By Show and Tell
By Byron Graham
By Jamie Siebrase
By Bree Davies
By Zoe Yabrove
By Zoe Yabrove
By Jamie Siebrase
By Emilie Johnson
The title of the current exhibit at the Metro State Center for the Visual Arts, Chairs! Chairs! Chairs!, may suggest to some that what we're in for is a design show--or perhaps a display of artist-made furniture.
But it's neither.
Instead, CVA director Sally Perisho has assembled the work of some of Colorado's most accomplished artists who use chairs as imagery in their paintings and sculptures. "There are only three chairs you can sit on," she says. (Visitors are asked not to sit on them, however.) Though many of the artists have used chairs or allusions to chairs in previous works, others created pieces specifically for this show.
Chairs! has been an unabashed success, attracting the largest crowd in the CVA's history. "There were more people at the opening than at the Picasso show last summer," Perisho notes. Throngs have been walking through the door ever since.
Perisho came up with the idea when she noticed that many contemporary artists refer to chairs in their work. "The show demonstrates what it is that an artist can do well," she says. "They take us places we've never been, which displays the tremendous creativity of artists and their gifts." Perisho made an effort to include a wide range of material. "There are some pieces that are very accessible," she says. "It's an opportunity to see conventionally beautiful pieces, but there are also more difficult things, with some of the chairs being so abstracted that they're barely visible."
One of the first things to catch the eye is "Uneasy Chair," by George Peters, an artist who is mostly known for his installations and his kites. "Uneasy Chair," like several other pieces in the show, is a miniature chair, this one made of silver-painted rose thorns and wood. The title of the piece is apt; it would be difficult to sit on this chair, not only because it's so tiny, but because rose thorns are on the seat, back and legs. Next to "Uneasy Chair" is "Let X = X," by Melanie Walker. Walker, who typically works with photography, has taken a small chalk slate and attached a pair of dollhouse chairs to the front. The pairing of Peters's work with Walker's is appropriate, since the two are partners and have collaborated in recent years.
In the large back gallery, viewers are confronted by a group of full-sized chairs. First up is the elegant "Untitled," by Emmett Culligan, the wunderkind of Denver's sculpture scene. This chair is one of the handful of functional items in the show--not surprising, since Culligan's day job is as a furniture maker. And like his sculptures, it's so overbuilt, you could probably park a car on it. Using straps and tubular steel to form the frame, Culligan has set a pair of sandstone blocks on top to serve as seat and back. Alongside "Untitled" is "Tree Chair," by well-known sculptor Bernice Strawn. Strawn's chair is nominally functional but would probably fall apart if anyone other than Calista Flockhart should alight upon it. Using found tree boughs to form the structure, Strawn holds the piece together with planks in a ladder-back arrangement. Especially nice is the contrast of the twigs' natural color with the blue paint used on the seat and the green for the back.
Behind this group is a large oil painting by Madeleine Dodge called "Golden Mean." It sets a rendering of a paint-splashed chair alongside a series of illustrations of birds. The relationship of the different images is meant to suggest the Pythagorean notion of ideal proportion. Dodge, who is best known as an abstract painter, takes a realistic approach in "Golden Mean," so it's not surprising to find that she based this painting on a collage she created as a preparatory study.
One of the most interesting pieces in the show is an untitled work by Richard Colvin and Katherine Temple that occupies the small niche in the rear of the gallery. Colvin and Temple, who often collaborate, have created an installation with found chairs and sheets of glass. One element of the piece is a pair of yellow painted chairs; one is placed on top of a piece of transparent glass, and the other is suspended below it. Off to the left is an arrangement made of mirrors and three black painted bent-wood chairs. Colvin and Temple have placed these chairs in such a way that the distinction between them and their reflections is blurred. It is one of the best things the two artists have ever done.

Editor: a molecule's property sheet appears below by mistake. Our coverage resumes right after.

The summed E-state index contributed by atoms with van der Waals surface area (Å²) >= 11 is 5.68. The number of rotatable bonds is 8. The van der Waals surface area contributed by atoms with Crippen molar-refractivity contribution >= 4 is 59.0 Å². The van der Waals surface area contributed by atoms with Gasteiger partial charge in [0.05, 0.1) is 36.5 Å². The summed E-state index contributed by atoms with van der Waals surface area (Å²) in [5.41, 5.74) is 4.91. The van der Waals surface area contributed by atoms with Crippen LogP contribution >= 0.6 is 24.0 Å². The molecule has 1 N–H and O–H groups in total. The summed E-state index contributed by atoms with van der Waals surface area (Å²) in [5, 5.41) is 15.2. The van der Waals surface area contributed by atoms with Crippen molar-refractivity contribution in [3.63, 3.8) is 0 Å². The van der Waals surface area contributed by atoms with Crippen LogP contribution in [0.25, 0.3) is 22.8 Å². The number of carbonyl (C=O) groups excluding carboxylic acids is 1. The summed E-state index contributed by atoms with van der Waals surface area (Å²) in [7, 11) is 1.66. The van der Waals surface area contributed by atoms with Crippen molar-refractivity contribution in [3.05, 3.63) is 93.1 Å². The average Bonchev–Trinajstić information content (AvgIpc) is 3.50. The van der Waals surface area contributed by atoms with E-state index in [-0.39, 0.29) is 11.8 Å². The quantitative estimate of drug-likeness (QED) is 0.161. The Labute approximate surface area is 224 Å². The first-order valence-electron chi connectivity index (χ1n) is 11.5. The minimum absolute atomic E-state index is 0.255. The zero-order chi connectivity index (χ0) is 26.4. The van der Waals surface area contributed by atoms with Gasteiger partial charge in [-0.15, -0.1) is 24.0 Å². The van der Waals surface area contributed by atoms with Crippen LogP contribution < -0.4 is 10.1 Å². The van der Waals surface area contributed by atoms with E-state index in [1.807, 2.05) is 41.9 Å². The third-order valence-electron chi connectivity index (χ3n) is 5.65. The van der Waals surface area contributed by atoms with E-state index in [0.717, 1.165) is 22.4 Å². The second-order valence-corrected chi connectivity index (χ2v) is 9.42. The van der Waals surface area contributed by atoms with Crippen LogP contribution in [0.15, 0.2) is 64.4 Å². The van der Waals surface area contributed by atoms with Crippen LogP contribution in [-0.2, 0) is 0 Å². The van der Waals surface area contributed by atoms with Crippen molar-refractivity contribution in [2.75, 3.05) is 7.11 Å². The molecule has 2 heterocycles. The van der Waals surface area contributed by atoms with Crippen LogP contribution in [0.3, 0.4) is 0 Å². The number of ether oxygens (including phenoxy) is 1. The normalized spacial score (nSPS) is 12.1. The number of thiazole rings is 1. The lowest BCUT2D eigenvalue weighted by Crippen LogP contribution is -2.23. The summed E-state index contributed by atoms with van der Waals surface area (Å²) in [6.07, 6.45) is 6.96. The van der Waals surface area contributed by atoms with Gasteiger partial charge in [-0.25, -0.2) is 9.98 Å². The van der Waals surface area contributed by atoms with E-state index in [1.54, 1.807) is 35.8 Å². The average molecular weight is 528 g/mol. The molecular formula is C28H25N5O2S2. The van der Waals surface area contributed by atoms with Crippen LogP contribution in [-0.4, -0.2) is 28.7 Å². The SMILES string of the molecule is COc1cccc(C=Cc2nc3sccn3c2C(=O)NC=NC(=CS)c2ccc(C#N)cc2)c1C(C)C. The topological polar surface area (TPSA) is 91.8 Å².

Returning to the main space of the gallery, viewers are confronted by a pair of pieces by renowned photographer Albert Chong. The first is a large photographic color print called "Blessing the Throne for Gorilla"; adjacent to it is a sculpture titled "Throne for Mr. Baker." Both take up the Jamaica-born artist's interest in magic. The photo has a chair in the center that is surrounded by fruit offerings; off to the side, Chong is seen blowing smoke. The sculpture is a chair on which altered animal horns have been mounted. Though there is a functional seat, a simultaneously whimsical and disturbing black animal head has been placed on it in such a way as to prevent the chair from being used.
Opposite the Chongs are a pair of edgy representational paintings by Peter Illig, one of the city's most unfairly underrated artists. Illig's style is somewhat traditional in the two oil-on-canvas compositions. In "Friendship of Gilgamesh," two young men sit on a couch; "Allegory of Painting" is a mock triptych on the various roles of women. Both Illig paintings have the character of creepy detective-novel covers that contrasts with the mundane scenes he captures.
Exhibition organizer Perisho pointed out that "Waiting," the Lawrence Argent installation just beyond the Illigs, has been the big hit of Chairs! "People just stand and stare at it," she says. And little wonder, since it includes a video loop that demands attention. Argent has placed a rusting metal lawn chair on a stand; near it he has positioned a beat-up found ladder from which a bucket is suspended. The bucket has been pierced with holes plugged up with wine-bottle corks, but it's more than just a design element of the piece: Hidden within it is a video projector. Argent uses the video to place images of people's backsides onto the seat of the chair. Amazingly, these likenesses are both readily recognizable and surprisingly abstract. And some are shocking, like the nude young man whose testicles are placed dead center in the image.